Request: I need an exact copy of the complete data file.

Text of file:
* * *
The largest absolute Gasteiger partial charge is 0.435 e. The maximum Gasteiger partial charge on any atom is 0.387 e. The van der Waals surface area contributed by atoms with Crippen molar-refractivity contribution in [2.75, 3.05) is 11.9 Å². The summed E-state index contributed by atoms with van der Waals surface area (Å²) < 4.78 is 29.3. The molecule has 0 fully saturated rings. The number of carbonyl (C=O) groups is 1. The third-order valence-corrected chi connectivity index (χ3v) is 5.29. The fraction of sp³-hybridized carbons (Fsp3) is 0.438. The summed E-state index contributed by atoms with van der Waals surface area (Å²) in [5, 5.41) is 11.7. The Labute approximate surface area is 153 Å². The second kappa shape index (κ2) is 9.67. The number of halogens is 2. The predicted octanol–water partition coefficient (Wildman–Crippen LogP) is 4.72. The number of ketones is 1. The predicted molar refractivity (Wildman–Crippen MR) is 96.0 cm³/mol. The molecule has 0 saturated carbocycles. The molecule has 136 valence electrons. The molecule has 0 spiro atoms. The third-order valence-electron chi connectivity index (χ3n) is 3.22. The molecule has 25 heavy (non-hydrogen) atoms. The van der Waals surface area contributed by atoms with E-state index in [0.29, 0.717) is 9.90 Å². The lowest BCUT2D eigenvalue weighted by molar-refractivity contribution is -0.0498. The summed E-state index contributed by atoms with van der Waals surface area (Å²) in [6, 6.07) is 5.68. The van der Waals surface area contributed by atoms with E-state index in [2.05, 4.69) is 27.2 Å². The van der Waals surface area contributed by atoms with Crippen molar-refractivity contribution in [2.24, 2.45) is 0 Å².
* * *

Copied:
The largest absolute Gasteiger partial charge is 0.435 e. The maximum Gasteiger partial charge on any atom is 0.387 e. The van der Waals surface area contributed by atoms with Crippen molar-refractivity contribution in [2.75, 3.05) is 11.9 Å². The summed E-state index contributed by atoms with van der Waals surface area (Å²) < 4.78 is 29.3. The molecule has 0 fully saturated rings. The number of carbonyl (C=O) groups is 1. The third-order valence-corrected chi connectivity index (χ3v) is 5.29. The fraction of sp³-hybridized carbons (Fsp3) is 0.438. The summed E-state index contributed by atoms with van der Waals surface area (Å²) in [5, 5.41) is 11.7. The Labute approximate surface area is 153 Å². The second kappa shape index (κ2) is 9.67. The number of halogens is 2. The predicted octanol–water partition coefficient (Wildman–Crippen LogP) is 4.72. The number of ketones is 1. The predicted molar refractivity (Wildman–Crippen MR) is 96.0 cm³/mol. The molecule has 0 saturated carbocycles. The molecule has 136 valence electrons. The molecule has 0 spiro atoms. The third-order valence-electron chi connectivity index (χ3n) is 3.22. The molecule has 25 heavy (non-hydrogen) atoms. The van der Waals surface area contributed by atoms with E-state index in [0.29, 0.717) is 9.90 Å². The lowest BCUT2D eigenvalue weighted by molar-refractivity contribution is -0.0498. The summed E-state index contributed by atoms with van der Waals surface area (Å²) in [6, 6.07) is 5.68. The van der Waals surface area contributed by atoms with E-state index in [2.05, 4.69) is 27.2 Å². The van der Waals surface area contributed by atoms with Crippen molar-refractivity contribution in [2.24, 2.45) is 0 Å².